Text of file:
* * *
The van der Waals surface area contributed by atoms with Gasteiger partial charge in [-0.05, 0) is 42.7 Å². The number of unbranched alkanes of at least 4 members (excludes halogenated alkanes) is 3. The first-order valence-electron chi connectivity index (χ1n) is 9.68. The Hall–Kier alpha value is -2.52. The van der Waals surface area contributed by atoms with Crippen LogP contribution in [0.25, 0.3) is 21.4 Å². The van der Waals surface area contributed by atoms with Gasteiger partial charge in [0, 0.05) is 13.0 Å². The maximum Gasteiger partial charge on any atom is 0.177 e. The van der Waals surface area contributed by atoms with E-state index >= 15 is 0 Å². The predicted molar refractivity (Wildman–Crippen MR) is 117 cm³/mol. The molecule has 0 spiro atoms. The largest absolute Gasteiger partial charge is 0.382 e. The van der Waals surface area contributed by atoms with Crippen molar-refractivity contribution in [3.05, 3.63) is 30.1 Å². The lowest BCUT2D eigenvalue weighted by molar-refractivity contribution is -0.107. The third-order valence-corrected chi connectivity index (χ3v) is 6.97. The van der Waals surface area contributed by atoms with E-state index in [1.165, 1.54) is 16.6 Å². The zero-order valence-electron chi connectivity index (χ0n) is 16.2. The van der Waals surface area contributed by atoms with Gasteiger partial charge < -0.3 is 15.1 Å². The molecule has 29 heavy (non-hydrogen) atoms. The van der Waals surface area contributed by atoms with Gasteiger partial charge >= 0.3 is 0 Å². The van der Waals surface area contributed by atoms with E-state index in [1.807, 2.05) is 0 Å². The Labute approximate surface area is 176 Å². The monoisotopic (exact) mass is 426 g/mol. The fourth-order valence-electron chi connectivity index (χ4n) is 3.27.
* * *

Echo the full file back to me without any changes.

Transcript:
The van der Waals surface area contributed by atoms with Gasteiger partial charge in [-0.05, 0) is 42.7 Å². The number of unbranched alkanes of at least 4 members (excludes halogenated alkanes) is 3. The first-order valence-electron chi connectivity index (χ1n) is 9.68. The Hall–Kier alpha value is -2.52. The van der Waals surface area contributed by atoms with Crippen LogP contribution in [0.25, 0.3) is 21.4 Å². The van der Waals surface area contributed by atoms with Gasteiger partial charge in [0, 0.05) is 13.0 Å². The maximum Gasteiger partial charge on any atom is 0.177 e. The van der Waals surface area contributed by atoms with E-state index >= 15 is 0 Å². The predicted molar refractivity (Wildman–Crippen MR) is 117 cm³/mol. The molecule has 0 spiro atoms. The largest absolute Gasteiger partial charge is 0.382 e. The van der Waals surface area contributed by atoms with Crippen molar-refractivity contribution in [3.05, 3.63) is 30.1 Å². The lowest BCUT2D eigenvalue weighted by molar-refractivity contribution is -0.107. The third-order valence-corrected chi connectivity index (χ3v) is 6.97. The van der Waals surface area contributed by atoms with E-state index in [1.165, 1.54) is 16.6 Å². The zero-order valence-electron chi connectivity index (χ0n) is 16.2. The van der Waals surface area contributed by atoms with Gasteiger partial charge < -0.3 is 15.1 Å². The molecule has 29 heavy (non-hydrogen) atoms. The van der Waals surface area contributed by atoms with Gasteiger partial charge >= 0.3 is 0 Å². The van der Waals surface area contributed by atoms with E-state index in [1.807, 2.05) is 0 Å². The Labute approximate surface area is 176 Å². The monoisotopic (exact) mass is 426 g/mol. The fourth-order valence-electron chi connectivity index (χ4n) is 3.27.